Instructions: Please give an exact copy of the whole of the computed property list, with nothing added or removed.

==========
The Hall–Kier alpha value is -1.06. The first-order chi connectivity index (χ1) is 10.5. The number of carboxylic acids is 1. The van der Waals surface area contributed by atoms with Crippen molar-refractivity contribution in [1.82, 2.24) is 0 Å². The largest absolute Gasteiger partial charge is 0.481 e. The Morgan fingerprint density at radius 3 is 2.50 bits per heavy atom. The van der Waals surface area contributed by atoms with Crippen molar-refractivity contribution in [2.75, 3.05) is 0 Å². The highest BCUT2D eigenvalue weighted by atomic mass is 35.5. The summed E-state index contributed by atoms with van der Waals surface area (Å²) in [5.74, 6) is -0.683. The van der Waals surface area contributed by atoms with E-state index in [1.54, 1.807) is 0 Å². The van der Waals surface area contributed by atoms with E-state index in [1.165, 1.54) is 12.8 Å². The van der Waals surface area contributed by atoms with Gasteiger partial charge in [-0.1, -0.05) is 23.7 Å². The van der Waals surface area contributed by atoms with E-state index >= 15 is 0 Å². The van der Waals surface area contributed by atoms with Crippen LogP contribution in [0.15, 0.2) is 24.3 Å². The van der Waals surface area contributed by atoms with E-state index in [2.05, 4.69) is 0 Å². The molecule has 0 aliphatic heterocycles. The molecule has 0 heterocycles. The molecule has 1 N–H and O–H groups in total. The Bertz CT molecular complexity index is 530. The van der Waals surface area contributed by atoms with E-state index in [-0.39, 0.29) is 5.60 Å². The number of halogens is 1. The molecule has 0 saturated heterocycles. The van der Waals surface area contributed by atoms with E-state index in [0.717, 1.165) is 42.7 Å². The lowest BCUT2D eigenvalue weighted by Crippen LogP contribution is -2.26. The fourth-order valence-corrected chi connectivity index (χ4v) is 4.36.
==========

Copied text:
The Hall–Kier alpha value is -1.06. The first-order chi connectivity index (χ1) is 10.5. The number of carboxylic acids is 1. The van der Waals surface area contributed by atoms with Crippen molar-refractivity contribution in [1.82, 2.24) is 0 Å². The largest absolute Gasteiger partial charge is 0.481 e. The Morgan fingerprint density at radius 3 is 2.50 bits per heavy atom. The van der Waals surface area contributed by atoms with Crippen molar-refractivity contribution in [2.75, 3.05) is 0 Å². The highest BCUT2D eigenvalue weighted by atomic mass is 35.5. The summed E-state index contributed by atoms with van der Waals surface area (Å²) in [5.74, 6) is -0.683. The van der Waals surface area contributed by atoms with E-state index in [1.54, 1.807) is 0 Å². The van der Waals surface area contributed by atoms with E-state index in [1.165, 1.54) is 12.8 Å². The van der Waals surface area contributed by atoms with Gasteiger partial charge in [-0.1, -0.05) is 23.7 Å². The van der Waals surface area contributed by atoms with E-state index >= 15 is 0 Å². The van der Waals surface area contributed by atoms with Crippen LogP contribution in [0.15, 0.2) is 24.3 Å². The van der Waals surface area contributed by atoms with E-state index in [2.05, 4.69) is 0 Å². The molecule has 0 aliphatic heterocycles. The molecule has 0 heterocycles. The molecule has 1 N–H and O–H groups in total. The Bertz CT molecular complexity index is 530. The van der Waals surface area contributed by atoms with E-state index in [-0.39, 0.29) is 5.60 Å². The number of halogens is 1. The molecule has 0 saturated heterocycles. The van der Waals surface area contributed by atoms with E-state index in [0.717, 1.165) is 42.7 Å². The lowest BCUT2D eigenvalue weighted by Crippen LogP contribution is -2.26. The fourth-order valence-corrected chi connectivity index (χ4v) is 4.36.